Television alt-finance pundit and BTC proponent Max Keiser has been busy attacking Bitcoin SV on his social media accounts and in interviews. It’s not rare for Keiser to produce outlandish statements on BTC prices, or slam public figures involved with non-BTC blockchains. But these can also be used as a barometer of which projects BTC and its army of public relations representatives see as the biggest threats.
Some more recent comments from the host of RT’s “Keiser Report” came after Calvin Ayre, founder of Ayre Group and CoinGeek, accused him of being paid to promote BTC:
“Max is a Bitcoin paid shill”
– Calvin Ayre
😂 This is an oxymoron (with lots of moron, and not much oxy)
It’s incredibly revealing in that it shows that Calvin doesn’t understand #Bitcoin
And the way he trots out ‘elephant man’ freak Craig, for all to jeer at, is cruel.
— Max Keiser (@maxkeiser) July 19, 2020
A few days prior, he posted a more generic anti-BSV meme, though BSV has not suffered any crises worthy of comparison to such a dramatic event:
— Max Keiser (@maxkeiser) July 18, 2020
In fact, that Bitcoin (BSV) has not suffered any technical problems since restoring the original Bitcoin protocol in early 2020 which is the opposite of a burning boat. That meme more accurately describes BTC and other altcoins, which have experienced problems with scaling, volume, high fees, and lost funds. These are often self-inflicted—Bitcoin can scale on-chain, yet BTC now touts the complex and problematic Lightning Network to handle most of its transactions. Bitcoin flourishes, with more and more applications developers choosing to build on it every day—while BTC Core developers and Blockstream keep their network crippled.
The BSV development team has proved Bitcoin can scale on-chain, process thousands of transactions per second at low fees, and do a lot more. Bitcoin is capable of processing as much data as the internet itself. Those who say it couldn’t, and who wasted years with their pointless “scaling debate,” are truly the captains of a sinking ship.
Speaking in an interview on Patrick Bet-David’s “Valuetainment” channel last month (which has over 2.4 million subscribers) Keiser listed off the reasons he thinks Dr. Craig Wright and Bitcoin BSV have little value:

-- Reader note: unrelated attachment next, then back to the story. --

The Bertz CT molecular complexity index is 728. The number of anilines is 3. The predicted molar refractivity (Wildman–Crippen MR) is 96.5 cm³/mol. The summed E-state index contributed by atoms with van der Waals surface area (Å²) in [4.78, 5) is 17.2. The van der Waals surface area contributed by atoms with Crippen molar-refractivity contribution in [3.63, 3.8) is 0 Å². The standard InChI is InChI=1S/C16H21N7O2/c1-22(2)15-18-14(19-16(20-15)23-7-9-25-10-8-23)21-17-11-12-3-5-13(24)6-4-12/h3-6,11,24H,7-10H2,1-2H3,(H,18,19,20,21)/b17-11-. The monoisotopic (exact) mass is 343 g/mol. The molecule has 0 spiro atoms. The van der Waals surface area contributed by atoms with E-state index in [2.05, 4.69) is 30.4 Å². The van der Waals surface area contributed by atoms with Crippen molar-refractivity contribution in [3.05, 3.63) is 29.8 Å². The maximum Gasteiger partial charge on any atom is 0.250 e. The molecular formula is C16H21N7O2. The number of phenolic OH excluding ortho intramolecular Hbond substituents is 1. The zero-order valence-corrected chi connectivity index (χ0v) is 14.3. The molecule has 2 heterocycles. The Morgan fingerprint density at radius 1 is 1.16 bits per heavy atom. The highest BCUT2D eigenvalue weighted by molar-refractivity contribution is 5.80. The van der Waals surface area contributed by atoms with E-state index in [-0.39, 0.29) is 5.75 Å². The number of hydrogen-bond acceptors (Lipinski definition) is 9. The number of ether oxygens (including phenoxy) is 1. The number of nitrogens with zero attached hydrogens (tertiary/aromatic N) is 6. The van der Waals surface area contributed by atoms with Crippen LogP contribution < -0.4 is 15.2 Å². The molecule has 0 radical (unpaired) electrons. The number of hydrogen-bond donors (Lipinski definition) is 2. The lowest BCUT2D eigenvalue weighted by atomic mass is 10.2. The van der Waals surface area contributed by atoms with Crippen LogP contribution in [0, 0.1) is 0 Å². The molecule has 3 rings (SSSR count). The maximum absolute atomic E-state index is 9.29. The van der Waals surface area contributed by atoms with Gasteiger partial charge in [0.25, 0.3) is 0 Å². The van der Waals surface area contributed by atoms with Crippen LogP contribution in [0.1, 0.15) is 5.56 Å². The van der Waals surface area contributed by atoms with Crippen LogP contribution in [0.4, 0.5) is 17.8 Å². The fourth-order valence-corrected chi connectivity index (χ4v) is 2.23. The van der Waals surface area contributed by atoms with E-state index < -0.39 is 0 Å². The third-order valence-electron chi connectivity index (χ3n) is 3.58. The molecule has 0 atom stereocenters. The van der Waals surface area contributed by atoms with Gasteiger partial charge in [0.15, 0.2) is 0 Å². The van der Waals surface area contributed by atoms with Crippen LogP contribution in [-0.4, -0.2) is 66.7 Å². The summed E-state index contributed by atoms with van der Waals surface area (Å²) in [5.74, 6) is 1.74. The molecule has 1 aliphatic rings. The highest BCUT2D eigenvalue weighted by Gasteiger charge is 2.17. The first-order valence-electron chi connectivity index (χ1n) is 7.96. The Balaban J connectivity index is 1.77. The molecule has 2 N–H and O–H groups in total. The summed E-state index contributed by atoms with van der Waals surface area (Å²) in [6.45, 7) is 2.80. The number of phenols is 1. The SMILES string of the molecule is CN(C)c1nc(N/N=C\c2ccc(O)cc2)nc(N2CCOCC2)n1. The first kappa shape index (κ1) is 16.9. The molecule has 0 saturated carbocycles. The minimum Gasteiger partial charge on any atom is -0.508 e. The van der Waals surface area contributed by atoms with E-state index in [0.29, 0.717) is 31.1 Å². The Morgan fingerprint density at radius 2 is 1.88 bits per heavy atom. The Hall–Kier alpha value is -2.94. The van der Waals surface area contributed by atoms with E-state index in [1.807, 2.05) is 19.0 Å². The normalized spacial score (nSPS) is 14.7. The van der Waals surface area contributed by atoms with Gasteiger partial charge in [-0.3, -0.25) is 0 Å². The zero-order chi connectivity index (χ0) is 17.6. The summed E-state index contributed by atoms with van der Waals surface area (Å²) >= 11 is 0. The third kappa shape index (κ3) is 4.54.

“It has been well documented in numerous sources that (Wright’s) claims are bogus,” Keiser said, and BSV is “an outright fraud.” He took particular issue with “the way he conducts himself,” and a series of lawsuits Wright brought against members of the BTC community that repeatedly made libelous comments to that extent, which “he has lost or is in the process of losing.”
“He is absolutely laughed at … “in a year or two from now, the name will be forgotten forever.”
We should note that most of the publicly available material on Dr. Wright’s history have come from the yet-to-be-tried Ira Kleiman lawsuit — in which Wright is the defendant, not the plaintiff. We should also note that none of the allegations that Keiser spouted off about Wright’s claims are accurate whatsoever. We do not consider blog posts from sock puppets as legitimate sources of information.
Apparently not realizing the irony, Keiser then followed his attack on Wright by giving his reasons why it was better for Satoshi Nakamoto’s true identity to remain unknown forever:
“If you have a known person attached to it, they become an attack vector. And people will attack that person. And so you don’t want that. You know, who invented gold?”
When Bet-David pointed out that gold is a naturally-occurring element and Bitcoin is a man-made technology, the conversation veered off on a tangent over whether God created man and thus Bitcoin too, and the evils of fiat money.
Where’s all this coming from?